Home  »  Poems of Places An Anthology in 31 Volumes  »  To the Weathercock on Our Steeple

Henry Wadsworth Longfellow, ed. Poems of Places: An Anthology in 31 Volumes.
America: Vols. XXV–XXIX. 1876–79.

New England: Providence, R. I.

To the Weathercock on Our Steeple

By Albert G. Greene (1802–1868)

THE DAWN has broke, the morn is up,

Another day begun;

And there thy poised and gilded spear

Is flashing in the sun,

Upon that steep and lofty tower

Where thou thy watch hast kept,

A true and faithful sentinel,

While all around thee slept.

For years, upon thee, there has poured

The summer’s noonday heat,

And through the long, dark, starless night

The winter storms have beat;

But yet thy duty has been done,

By day and night the same,

Still thou hast met and faced the storm,

Whichever way it came.

No chilling blast in wrath has swept

Along the distant heaven,

But thou hast watched its onward course,

And distant warning given;

And, when midsummer’s sultry beams

Oppress all living things,

Thou dost foretell each breeze that comes

With health upon its wings.

How oft I ’ve seen, at early dawn,

Or twilight’s quiet hour,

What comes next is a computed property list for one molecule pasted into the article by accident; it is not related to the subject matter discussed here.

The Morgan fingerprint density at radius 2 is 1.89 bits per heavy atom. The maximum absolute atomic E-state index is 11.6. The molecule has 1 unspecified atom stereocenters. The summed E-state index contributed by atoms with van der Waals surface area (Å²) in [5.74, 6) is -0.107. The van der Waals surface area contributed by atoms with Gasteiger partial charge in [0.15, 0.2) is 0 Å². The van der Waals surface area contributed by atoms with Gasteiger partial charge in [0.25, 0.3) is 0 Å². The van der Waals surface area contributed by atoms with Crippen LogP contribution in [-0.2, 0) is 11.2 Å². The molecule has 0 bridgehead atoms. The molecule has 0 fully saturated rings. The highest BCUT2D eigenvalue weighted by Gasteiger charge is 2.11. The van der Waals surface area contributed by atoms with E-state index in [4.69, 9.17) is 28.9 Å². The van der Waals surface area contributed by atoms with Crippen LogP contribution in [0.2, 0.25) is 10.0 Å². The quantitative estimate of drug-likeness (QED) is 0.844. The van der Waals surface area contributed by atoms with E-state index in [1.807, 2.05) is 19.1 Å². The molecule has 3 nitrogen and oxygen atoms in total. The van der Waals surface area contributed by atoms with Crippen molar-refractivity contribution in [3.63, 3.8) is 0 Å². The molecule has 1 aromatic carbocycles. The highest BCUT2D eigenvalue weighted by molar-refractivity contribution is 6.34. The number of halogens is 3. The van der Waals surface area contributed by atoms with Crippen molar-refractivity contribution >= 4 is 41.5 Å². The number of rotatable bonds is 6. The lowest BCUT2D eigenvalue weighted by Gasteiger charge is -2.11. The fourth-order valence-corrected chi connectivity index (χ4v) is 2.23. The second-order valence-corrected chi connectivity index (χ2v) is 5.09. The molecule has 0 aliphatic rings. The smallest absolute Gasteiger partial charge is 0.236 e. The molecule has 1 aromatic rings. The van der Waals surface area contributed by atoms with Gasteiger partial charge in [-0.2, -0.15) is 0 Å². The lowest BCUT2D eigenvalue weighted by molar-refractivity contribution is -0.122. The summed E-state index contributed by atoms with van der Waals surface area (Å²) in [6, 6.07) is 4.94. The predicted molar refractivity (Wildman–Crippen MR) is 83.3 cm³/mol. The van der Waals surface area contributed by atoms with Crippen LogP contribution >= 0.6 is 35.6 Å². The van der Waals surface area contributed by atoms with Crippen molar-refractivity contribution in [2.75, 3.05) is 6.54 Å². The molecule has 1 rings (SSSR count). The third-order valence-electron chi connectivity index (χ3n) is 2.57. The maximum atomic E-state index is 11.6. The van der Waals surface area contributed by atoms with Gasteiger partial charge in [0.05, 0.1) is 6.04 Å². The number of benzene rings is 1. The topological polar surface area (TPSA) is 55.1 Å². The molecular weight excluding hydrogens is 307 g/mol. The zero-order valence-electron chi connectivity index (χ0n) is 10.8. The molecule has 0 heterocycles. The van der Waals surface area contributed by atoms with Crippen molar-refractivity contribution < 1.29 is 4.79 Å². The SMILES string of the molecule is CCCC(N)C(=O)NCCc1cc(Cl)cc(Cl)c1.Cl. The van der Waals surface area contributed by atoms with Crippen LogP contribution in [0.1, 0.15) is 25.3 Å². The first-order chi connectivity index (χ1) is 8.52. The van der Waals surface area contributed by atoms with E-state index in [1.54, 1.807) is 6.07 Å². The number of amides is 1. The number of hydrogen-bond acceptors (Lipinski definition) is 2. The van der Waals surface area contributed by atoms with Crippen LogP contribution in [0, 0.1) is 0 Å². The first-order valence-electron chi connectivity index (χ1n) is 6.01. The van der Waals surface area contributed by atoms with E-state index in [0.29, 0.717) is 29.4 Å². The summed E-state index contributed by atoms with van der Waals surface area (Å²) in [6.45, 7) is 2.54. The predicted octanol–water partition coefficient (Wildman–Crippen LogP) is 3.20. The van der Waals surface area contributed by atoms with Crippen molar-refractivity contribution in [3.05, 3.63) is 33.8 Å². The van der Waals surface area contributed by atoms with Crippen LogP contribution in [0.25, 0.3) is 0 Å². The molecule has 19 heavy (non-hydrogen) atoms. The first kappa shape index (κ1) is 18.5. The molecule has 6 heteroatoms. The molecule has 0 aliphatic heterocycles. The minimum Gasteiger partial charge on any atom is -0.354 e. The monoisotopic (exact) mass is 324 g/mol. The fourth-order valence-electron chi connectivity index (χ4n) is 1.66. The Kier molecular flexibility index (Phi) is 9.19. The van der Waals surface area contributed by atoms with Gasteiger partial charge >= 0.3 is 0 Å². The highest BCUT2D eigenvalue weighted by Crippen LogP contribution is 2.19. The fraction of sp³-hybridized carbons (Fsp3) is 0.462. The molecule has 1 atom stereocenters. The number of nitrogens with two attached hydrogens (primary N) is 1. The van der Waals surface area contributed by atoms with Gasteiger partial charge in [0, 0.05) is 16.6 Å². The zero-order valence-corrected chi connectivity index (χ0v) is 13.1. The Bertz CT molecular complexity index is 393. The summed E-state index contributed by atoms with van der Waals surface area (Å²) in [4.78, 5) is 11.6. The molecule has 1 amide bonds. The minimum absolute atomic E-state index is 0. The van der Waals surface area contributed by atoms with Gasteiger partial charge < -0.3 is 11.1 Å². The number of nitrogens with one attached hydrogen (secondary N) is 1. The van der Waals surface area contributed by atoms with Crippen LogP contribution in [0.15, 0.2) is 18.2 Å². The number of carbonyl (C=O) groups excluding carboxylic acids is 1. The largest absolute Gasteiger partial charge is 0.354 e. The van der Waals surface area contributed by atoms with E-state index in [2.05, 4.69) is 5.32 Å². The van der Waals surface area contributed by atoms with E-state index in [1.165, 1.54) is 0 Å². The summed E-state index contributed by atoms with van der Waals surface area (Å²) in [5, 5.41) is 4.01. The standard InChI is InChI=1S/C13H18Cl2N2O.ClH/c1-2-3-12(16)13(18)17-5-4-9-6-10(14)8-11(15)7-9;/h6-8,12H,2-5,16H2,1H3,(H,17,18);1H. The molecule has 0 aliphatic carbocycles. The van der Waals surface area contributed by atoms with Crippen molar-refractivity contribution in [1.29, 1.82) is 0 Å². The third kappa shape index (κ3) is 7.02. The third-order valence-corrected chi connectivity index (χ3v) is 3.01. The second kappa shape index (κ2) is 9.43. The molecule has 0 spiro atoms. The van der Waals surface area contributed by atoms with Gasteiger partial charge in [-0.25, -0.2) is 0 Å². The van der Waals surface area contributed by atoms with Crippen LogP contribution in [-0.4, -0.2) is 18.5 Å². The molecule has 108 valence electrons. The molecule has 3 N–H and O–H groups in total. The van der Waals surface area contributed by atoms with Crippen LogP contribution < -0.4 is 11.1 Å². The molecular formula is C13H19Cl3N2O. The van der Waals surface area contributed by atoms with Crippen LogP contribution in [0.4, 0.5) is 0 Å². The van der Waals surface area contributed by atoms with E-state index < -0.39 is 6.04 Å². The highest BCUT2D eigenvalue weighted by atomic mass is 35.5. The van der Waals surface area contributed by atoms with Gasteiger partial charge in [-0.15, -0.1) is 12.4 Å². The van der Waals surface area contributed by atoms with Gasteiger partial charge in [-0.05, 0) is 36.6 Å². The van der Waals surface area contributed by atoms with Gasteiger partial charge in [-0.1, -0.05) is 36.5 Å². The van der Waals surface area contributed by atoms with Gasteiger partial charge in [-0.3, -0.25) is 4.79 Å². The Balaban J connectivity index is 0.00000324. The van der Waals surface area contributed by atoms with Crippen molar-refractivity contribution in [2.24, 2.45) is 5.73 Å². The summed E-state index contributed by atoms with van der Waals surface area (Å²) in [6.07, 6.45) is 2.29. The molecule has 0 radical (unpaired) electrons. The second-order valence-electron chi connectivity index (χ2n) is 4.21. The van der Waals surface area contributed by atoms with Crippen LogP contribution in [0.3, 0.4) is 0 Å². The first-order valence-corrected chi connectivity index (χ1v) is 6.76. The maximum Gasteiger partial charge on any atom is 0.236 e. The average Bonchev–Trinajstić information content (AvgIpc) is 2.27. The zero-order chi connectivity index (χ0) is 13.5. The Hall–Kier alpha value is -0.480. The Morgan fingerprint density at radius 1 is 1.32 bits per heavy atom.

The swallows, in their joyous glee,

Come darting round their tower,

As if, with thee, to hail the sun

And catch his earliest light,

And offer ye the morn’s salute,

Or bid ye both good night.

And when, around thee or above,

No breath of air has stirred,

Thou seem’st to watch the circling flight

Of each free, happy bird,

Till, after twittering round thy head

In many a mazy track,

The whole delighted company

Have settled on thy back.

Then, if, perchance, amidst their mirth,

A gentle breeze has sprung,

And, prompt to mark its first approach,

Thy eager form hath swung,

I ’ve thought I almost heard thee say,

As far aloft they flew,—

“Now all away! here ends our play,

For I have work to do!”

Men slander thee, my honest friend,

And call thee, in their pride,

An emblem of their fickleness,

Thou ever-faithful guide.

Each weak, unstable human mind

A “weathercock” they call;

And thus, unthinkingly, mankind

Abuse thee, one and all.

They have no right to make thy name

A byword for their deeds:

They change their friends, their principles,

Their fashions, and their creeds;

Whilst thou hast ne’er, like them, been known

Thus causelessly to range;

But when thou changest sides, canst give

Good reason for the change.

Thou, like some lofty soul, whose course

The thoughtless oft condemn,

Art touched by many airs from heaven

Which never breathe on them,—

And moved by many impulses

Which they do never know,

Who, round their earth-bound circles, plod

The dusty paths below.

Through one more dark and cheerless night

Thou well hast kept thy trust,

And now in glory o’er thy head

The morning light has burst.

And unto earth’s true watcher, thus,

When his dark hours have passed,

Will come “the day-spring from on high,”

To cheer his path at last.

Bright symbol of fidelity,

Still may I think of thee;

And may the lesson thou dost teach

Be never lost on me;

But still, in sunshine or in storm,

Whatever task is mine,

May I be faithful to my trust,

As thou hast been to thine.